Oilskin Outerwear

7:35 p.m. on November 15, 2013 (EST)
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Has anyone ever used oilskin? I understand it will be heavy, but I am thinking it would be a useable alternative to breathable rain shells or PU/PVC rainshells.

How is the maintenance like on them and are they actually 100% waterproof? Do they breathe at all?

3:33 a.m. on November 18, 2013 (EST)
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I have an Aussie oilskin duster, the real deal. Heavy, waterproof, not what I would wear camping. Great if you are on a horse or want to look like a cowboy. I got mine just for the heck of it and wear it for a retro raincoat. I rarely wear mine so haven't had to seal it again but if it got a lot of use then I think you would. Oilskin is basically coated canvas.It doesn't really breathe.

7:46 a.m. on November 18, 2013 (EST)
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i bought myself a browning oilskin field jacket to celebrate passing the bar exam in 1993.  looks kind of like a lot of hunting jackets - lots of pockets, loops for shotgun shells, a large zippered pocket in the back where i could carry pheasant carcasses if i were a hunter.

i still have the jacket, it is in excellent shape.  I suppose it could be an alternative to a PVC rain shell.  it functions more or less the same, anyway - waterproof, essentially, heavy, and not at all breathable.  

you have to maintain these occasionally to keep them waterproof.  driza-bone and barbour sell tins of reproofing stuff, which is basically a gooey waxy paste.  you heat the paste in a shallow pan of warm water, then wipe it onto the jacket with a cloth.  i think companies that make these also offer professional reproofing for a price.  i have re-done mine on 2 or 3 occasions over the years, and it is mostly waterproof - i haven't worn it in an all-day rain, but for going out to dinner or walking the dog, it keeps me dry.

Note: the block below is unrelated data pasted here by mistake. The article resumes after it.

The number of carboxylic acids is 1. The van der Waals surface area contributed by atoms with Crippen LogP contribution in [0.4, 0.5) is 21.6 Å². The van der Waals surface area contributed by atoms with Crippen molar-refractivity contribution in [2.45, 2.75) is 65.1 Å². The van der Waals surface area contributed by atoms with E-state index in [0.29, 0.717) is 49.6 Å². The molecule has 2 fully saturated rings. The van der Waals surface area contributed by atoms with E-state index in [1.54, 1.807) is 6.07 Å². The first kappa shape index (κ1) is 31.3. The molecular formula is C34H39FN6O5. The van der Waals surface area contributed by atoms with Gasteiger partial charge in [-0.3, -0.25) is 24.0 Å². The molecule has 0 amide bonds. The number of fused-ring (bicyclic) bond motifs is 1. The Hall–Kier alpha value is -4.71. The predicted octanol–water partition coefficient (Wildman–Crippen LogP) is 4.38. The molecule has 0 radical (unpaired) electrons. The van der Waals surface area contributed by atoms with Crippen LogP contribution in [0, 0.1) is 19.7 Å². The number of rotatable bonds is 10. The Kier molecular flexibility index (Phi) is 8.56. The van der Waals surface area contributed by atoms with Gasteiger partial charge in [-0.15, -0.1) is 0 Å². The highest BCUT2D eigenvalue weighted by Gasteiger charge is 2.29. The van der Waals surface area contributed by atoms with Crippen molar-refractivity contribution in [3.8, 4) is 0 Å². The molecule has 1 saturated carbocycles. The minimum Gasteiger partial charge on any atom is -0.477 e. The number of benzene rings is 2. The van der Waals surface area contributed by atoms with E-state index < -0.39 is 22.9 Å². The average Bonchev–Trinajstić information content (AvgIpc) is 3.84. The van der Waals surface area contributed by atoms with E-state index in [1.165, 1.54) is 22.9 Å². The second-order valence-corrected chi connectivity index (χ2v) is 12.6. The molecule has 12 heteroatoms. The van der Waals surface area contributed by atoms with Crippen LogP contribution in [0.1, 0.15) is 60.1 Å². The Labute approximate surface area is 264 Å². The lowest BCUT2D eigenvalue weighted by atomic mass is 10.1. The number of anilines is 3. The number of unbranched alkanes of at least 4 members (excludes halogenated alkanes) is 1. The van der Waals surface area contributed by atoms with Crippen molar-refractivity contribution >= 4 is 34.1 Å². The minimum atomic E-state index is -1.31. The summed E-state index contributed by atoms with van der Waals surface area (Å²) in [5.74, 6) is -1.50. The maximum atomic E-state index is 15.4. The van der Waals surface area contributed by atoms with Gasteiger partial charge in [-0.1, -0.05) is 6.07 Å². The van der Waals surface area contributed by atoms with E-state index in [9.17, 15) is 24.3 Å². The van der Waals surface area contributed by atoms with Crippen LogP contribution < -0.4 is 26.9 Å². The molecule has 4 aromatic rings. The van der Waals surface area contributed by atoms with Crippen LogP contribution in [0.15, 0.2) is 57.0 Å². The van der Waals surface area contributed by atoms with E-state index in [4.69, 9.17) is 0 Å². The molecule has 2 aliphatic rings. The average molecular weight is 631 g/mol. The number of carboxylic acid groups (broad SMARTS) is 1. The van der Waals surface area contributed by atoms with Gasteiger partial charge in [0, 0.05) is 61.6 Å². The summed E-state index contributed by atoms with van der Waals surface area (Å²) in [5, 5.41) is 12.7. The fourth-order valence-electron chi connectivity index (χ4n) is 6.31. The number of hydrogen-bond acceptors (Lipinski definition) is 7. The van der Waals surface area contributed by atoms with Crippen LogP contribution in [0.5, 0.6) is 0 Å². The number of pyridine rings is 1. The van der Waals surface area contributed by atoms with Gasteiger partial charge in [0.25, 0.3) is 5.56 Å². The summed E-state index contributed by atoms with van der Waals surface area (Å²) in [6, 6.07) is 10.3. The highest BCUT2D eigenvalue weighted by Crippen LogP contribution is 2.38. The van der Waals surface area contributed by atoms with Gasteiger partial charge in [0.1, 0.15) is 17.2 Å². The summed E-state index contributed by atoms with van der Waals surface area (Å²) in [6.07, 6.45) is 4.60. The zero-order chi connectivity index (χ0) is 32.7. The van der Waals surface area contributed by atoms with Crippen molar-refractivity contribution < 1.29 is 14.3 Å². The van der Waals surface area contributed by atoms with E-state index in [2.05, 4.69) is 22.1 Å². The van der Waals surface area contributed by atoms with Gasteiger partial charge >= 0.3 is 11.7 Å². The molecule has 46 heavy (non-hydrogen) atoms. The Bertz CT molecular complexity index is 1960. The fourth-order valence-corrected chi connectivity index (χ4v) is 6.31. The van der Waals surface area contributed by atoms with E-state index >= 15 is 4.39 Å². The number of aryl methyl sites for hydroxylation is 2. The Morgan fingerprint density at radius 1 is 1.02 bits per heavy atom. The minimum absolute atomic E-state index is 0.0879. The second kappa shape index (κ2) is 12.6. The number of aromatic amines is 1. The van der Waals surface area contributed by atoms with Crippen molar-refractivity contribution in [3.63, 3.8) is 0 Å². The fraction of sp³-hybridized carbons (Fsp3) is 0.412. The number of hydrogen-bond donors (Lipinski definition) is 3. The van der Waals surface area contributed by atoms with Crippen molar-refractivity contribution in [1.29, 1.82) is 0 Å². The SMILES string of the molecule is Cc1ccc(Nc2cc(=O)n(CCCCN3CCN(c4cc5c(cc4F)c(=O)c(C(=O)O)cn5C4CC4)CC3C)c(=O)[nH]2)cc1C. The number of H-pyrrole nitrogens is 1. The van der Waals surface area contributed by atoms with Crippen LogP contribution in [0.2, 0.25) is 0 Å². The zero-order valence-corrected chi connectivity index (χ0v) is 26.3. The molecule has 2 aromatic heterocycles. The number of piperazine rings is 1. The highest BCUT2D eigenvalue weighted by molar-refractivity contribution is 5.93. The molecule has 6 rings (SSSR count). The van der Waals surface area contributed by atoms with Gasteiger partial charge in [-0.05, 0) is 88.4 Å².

in my opinion, these kinds of jackets are an interesting look, and functional for wearing around town, slow strolls in the woods on a wet afternoon, a damp sporting event.  not my choice for hiking, backpacking, or anything active.  

9:18 a.m. on November 18, 2013 (EST)
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Thanks guys!

1:25 p.m. on November 18, 2013 (EST)
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Hi Kyle,

I have had "oil skin" garments since the 1960's, starting with Filson Tin Pants and Cruiser Vest, and then in the '70s, Belstaff and Barbour for motorcycle clothing. Basically, the material is cotton, of various weights. Belstaff and Barbour use an oxford cloth, Filson likes 10 oz duck. Filson wax has no solvent, the Belstaff is wax with a white gas additive to make it easier to apply. Don't use in direct flame!